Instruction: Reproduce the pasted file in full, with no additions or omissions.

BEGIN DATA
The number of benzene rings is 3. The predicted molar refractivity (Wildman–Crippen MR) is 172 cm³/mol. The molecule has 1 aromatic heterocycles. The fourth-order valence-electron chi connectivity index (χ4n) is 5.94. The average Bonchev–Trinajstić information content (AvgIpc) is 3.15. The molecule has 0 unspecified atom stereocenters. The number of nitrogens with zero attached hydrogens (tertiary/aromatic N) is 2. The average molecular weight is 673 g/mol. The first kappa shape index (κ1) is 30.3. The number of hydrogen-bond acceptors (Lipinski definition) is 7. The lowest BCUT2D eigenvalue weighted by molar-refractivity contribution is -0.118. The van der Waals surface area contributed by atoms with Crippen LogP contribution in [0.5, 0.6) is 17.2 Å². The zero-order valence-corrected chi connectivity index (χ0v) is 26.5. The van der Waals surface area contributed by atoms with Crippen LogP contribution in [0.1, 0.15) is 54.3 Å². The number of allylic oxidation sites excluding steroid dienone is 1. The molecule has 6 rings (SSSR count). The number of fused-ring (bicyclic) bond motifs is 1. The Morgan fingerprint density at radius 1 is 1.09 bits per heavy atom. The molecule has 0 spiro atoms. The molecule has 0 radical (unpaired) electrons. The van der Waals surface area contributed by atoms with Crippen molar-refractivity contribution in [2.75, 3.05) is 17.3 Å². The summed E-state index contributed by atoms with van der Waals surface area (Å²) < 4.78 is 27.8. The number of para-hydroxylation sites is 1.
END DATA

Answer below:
The number of benzene rings is 3. The predicted molar refractivity (Wildman–Crippen MR) is 172 cm³/mol. The molecule has 1 aromatic heterocycles. The fourth-order valence-electron chi connectivity index (χ4n) is 5.94. The average Bonchev–Trinajstić information content (AvgIpc) is 3.15. The molecule has 0 unspecified atom stereocenters. The number of nitrogens with zero attached hydrogens (tertiary/aromatic N) is 2. The average molecular weight is 673 g/mol. The first kappa shape index (κ1) is 30.3. The number of hydrogen-bond acceptors (Lipinski definition) is 7. The lowest BCUT2D eigenvalue weighted by molar-refractivity contribution is -0.118. The van der Waals surface area contributed by atoms with Crippen LogP contribution in [0.5, 0.6) is 17.2 Å². The zero-order valence-corrected chi connectivity index (χ0v) is 26.5. The van der Waals surface area contributed by atoms with Crippen LogP contribution in [0.1, 0.15) is 54.3 Å². The number of allylic oxidation sites excluding steroid dienone is 1. The molecule has 6 rings (SSSR count). The number of fused-ring (bicyclic) bond motifs is 1. The Morgan fingerprint density at radius 1 is 1.09 bits per heavy atom. The molecule has 0 spiro atoms. The molecule has 0 radical (unpaired) electrons. The van der Waals surface area contributed by atoms with Crippen molar-refractivity contribution in [2.75, 3.05) is 17.3 Å². The summed E-state index contributed by atoms with van der Waals surface area (Å²) < 4.78 is 27.8. The number of para-hydroxylation sites is 1.